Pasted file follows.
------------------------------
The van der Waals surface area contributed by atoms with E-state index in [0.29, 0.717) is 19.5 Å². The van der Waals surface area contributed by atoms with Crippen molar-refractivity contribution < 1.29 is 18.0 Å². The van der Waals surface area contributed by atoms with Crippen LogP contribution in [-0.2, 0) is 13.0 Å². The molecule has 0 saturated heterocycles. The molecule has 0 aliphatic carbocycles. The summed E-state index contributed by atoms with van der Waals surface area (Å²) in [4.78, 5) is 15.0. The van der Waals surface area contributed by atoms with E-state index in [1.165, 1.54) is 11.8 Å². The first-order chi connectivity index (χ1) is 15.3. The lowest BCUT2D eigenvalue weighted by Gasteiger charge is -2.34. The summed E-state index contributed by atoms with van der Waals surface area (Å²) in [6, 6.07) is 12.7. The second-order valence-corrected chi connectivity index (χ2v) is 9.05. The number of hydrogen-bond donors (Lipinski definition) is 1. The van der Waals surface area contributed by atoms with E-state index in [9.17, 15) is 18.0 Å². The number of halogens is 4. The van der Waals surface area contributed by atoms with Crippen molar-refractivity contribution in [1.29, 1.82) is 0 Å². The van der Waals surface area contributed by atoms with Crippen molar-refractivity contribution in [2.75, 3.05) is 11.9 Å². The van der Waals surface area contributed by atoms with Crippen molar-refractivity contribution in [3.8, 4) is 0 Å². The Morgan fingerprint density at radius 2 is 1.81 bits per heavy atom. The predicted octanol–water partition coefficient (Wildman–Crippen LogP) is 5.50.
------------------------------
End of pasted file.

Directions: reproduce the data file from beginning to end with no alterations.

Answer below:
The van der Waals surface area contributed by atoms with E-state index in [0.29, 0.717) is 19.5 Å². The van der Waals surface area contributed by atoms with Crippen molar-refractivity contribution < 1.29 is 18.0 Å². The van der Waals surface area contributed by atoms with Crippen LogP contribution in [-0.2, 0) is 13.0 Å². The molecule has 0 saturated heterocycles. The molecule has 0 aliphatic carbocycles. The summed E-state index contributed by atoms with van der Waals surface area (Å²) in [4.78, 5) is 15.0. The van der Waals surface area contributed by atoms with E-state index in [1.165, 1.54) is 11.8 Å². The first-order chi connectivity index (χ1) is 15.3. The lowest BCUT2D eigenvalue weighted by Gasteiger charge is -2.34. The summed E-state index contributed by atoms with van der Waals surface area (Å²) in [6, 6.07) is 12.7. The second-order valence-corrected chi connectivity index (χ2v) is 9.05. The number of hydrogen-bond donors (Lipinski definition) is 1. The van der Waals surface area contributed by atoms with E-state index in [9.17, 15) is 18.0 Å². The number of halogens is 4. The van der Waals surface area contributed by atoms with Crippen molar-refractivity contribution in [1.29, 1.82) is 0 Å². The van der Waals surface area contributed by atoms with Crippen molar-refractivity contribution in [2.75, 3.05) is 11.9 Å². The van der Waals surface area contributed by atoms with Crippen molar-refractivity contribution in [3.8, 4) is 0 Å². The Morgan fingerprint density at radius 2 is 1.81 bits per heavy atom. The predicted octanol–water partition coefficient (Wildman–Crippen LogP) is 5.50.